in 1979 and install a loyalist as a President. Fierce resistance from the guerillas resulted in a bloody war
and during 1988-1989, the Soviet Union withdrew their forces and 3 years later the Soviet-backed government collapsed.
The freedom om Glasnost released long suppressed national feelings in the
Demonstrations and calls for autonomy eventually led to declarations of independence in Estonia (1988),
Lithuania (1989) and Latvia (1989). The Soviet Union first attempted to negotiate and then
to send in troops to Lithuania and Latvia in 1991, killing dozens of civilians, but all
attempts failed. After the unsuccessful 1991 Soviet coup d'état, the collapse of the Soviet Union
was inevitable and the Baltic Independence was recognized.
The Berlin Wall
was built in 1961 as an "Anti-Fascist Protection Rampart" to prevent defections from the
DDR. The Revolutions of 1989
eventually led to the fall of the Berlin Wall and in spite of opposition from Western
politicians, fearing a unified Germany, the Soviet Union didn't intervene.
The Brezhnev Doctrine
was outlined in 1968 and proclaimed that "when forces that are hostile to socialism try to turn the development
of some socialist country towards capitalism, it becomes not only a problem of the country concerned, but a
common problem and concern of all socialist countries". It justified the
invasion of Czechoslovakia
in 1968 and retroactively the invasion of Hungary
in 1956. It ended when Mikhail Gorbachev refused to use military force when Poland held
The Chernobyl Disaster
was a nuclear accident that occurred in 1986. The accident wasn't publicly acknowledged
until radiation levels set off alarms in Sweden over 1,000 kilometres from the Chernobyl
plant and even then the Soviets initially denied it.
Common European Home
The Common European Home
was a concept created by Mikhail Gorbachev. He declared that the Soviet Union was
against the division of the continent into military blocs. Analysts interpreted it as a
belief that reforms in Eastern Europe could be controlled and that any loss of authority
there would be offset by increased influence in Western Europe.
"openness" and was adopted by Mikhail Gorbachev to encourage criticism of system problems.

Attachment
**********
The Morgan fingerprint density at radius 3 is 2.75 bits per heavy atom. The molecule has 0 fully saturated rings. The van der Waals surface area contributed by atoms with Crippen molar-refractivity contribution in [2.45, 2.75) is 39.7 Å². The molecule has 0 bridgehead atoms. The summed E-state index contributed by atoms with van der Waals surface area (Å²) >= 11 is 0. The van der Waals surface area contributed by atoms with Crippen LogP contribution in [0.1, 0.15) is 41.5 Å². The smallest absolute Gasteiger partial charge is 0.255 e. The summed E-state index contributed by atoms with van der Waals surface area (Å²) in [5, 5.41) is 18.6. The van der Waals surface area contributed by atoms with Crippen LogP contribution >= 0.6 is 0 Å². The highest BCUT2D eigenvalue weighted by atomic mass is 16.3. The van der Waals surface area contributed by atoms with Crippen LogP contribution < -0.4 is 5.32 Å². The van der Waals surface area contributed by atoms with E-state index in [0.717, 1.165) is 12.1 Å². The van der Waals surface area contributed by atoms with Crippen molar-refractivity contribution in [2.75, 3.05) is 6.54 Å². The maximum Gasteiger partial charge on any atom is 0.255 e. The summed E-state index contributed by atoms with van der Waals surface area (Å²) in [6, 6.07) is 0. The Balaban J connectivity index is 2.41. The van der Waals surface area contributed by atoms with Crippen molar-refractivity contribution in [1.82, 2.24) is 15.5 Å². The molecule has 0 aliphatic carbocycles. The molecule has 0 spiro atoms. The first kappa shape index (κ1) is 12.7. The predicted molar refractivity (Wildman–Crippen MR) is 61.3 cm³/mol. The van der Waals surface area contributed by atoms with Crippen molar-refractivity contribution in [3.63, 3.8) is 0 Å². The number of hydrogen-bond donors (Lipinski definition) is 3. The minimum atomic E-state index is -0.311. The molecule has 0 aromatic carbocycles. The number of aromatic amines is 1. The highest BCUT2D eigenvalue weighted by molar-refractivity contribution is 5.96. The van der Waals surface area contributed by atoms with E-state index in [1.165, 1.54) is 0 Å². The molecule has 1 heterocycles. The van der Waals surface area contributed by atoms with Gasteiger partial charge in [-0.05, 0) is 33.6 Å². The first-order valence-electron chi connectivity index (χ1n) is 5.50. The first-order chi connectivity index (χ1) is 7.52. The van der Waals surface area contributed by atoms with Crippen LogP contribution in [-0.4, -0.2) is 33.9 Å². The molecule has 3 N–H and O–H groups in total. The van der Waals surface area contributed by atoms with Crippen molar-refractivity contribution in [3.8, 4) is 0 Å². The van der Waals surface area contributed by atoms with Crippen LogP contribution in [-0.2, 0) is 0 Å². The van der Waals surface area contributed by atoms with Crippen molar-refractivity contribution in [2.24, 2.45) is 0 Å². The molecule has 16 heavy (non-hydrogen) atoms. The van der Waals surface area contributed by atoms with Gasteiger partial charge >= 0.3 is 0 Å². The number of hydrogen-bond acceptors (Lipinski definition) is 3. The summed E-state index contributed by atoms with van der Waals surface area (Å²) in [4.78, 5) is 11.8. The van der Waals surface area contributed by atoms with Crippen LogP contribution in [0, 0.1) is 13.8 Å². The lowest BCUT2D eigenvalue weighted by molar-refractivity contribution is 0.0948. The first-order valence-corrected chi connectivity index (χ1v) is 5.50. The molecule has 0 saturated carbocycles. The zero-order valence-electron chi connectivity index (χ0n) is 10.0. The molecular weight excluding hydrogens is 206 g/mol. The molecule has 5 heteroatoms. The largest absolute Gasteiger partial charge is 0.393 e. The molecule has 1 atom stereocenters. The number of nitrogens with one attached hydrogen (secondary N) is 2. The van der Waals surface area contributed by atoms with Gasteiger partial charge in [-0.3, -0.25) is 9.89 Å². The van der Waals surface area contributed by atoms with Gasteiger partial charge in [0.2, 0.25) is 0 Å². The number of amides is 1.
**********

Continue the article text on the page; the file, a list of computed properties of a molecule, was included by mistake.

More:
The goal was to make the Soviet Union's management transparent and circumvent the narrow
circle of bureaucrats who controlled the economy but the era also saw greater freedom of
information and contact between Soviet citizens and the Western world.
The Gulag was
the government agency in charge of the Soviet forced-labour camp-system. 18 million
were sent there 1930-1953, of which 1.5 million perished. The last labor camp was
was closed in 1987.
means "restructuring" and was a political movement to restructure the Soviet political
and economical system. The reforms did decentralize the economy but didn't improve it and
by 1990 the government had virtually lost control over economic conditions.
Pope John Paul II
John Paul II
was elected pope in 1978. On his visits to his native country Poland, he supported the
something which is believed to have contributed to the collapse of East European Communism.
An assassination attempt was made in 1981 and some claim that the Soviet Union was behind
it in retaliation for the pope's support of Solidarity but no evidence have substantiated this.
The Strategic Defense Initiative,
nicknamed "Star Wars", was a proposed missile defense system. It was announced by US
President Ronald Reagan in 1983 and was perceived as a threat by the Soviet Union.
The Soviet Union worried that a defensive arms race would further cripple the economy
but did threaten a variety of other military countermeasures.
Strategic Arms Reduction Treaty
The Strategic Arms
Reduction Treaty (START I) was a bilateral treaty between the US and the Soviet Union.
It was initiated by US President Ronald Reagan but delayed due to the Strategic Defense Initiative.
When it was eventually signed in 1991, it resulted in a removal of 80% of all strategic nucelar weapons.